Israeli textile artist Yelena Beliaev uses the felting technique to create fruit and vegetables that are afterwards put together as installations. In our conversation with her, Yelena told us more about
how she got into felting, the challenges she faces in her career as an emerging artist
& why she cherishes the art community that she has found through social media.
For those who don’t know you, who are you and how did you get into art?
I am an artist. A textile and mixed media artist. It took more than 40 years to come from a childhood unfulfilled dream to learn at art school to this point. All these years I have been learning and working in different fields (teaching foreign languages, learning museum studies and garden design, growing flowers and parallelly drawing and painting, quilting, and dying batik fabric). I believe it enriched me as a person and artist.
Four years ago, I knew nothing about felting. In the beginning, I just enjoyed felting but soon I realized that those felted pieces became my new media and I could show more than beautiful fruits and vegetables. Covid and Instagram helped me at this. I had more time because of non-stop quarantines, and I created my Instagram account, got to know art communities, and began to make an art career.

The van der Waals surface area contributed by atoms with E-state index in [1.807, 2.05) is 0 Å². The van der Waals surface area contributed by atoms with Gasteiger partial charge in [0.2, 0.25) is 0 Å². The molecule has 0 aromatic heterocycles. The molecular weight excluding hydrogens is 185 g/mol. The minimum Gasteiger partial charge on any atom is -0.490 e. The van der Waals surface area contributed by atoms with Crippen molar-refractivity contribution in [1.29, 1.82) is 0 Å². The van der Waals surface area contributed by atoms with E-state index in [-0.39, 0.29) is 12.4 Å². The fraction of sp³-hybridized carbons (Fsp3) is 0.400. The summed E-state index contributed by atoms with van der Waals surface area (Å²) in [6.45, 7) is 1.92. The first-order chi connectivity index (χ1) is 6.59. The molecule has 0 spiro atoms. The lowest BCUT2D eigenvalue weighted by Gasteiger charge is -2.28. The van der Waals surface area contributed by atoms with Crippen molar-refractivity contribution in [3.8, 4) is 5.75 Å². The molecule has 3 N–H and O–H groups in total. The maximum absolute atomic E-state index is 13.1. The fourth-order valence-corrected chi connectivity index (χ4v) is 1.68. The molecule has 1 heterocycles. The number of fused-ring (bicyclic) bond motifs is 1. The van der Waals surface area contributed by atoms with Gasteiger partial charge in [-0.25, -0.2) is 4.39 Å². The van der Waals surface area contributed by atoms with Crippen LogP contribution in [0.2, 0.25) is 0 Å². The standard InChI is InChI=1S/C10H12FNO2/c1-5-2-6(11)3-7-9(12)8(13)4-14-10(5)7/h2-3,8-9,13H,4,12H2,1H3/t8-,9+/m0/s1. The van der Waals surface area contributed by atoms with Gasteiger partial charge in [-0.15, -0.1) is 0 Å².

How did you get into the needle felting technique and choosing fruits and vegetables as your objects?
It was a double mistake. Once I saw amazing vegetables of Rachel Nettles in Gardens illustrated magazine. Then my daughter Nina came back from a school trip and excitedly told me about this technique. As a result, I found a workshop for her. Rachel didn’t work in needle felting technique and my daughter didn’t want to learn felting. In the beginning I didn’t want as well. I thought that I had learned enough techniques and could live happily without felting. By this day I have already felted about 100 pieces.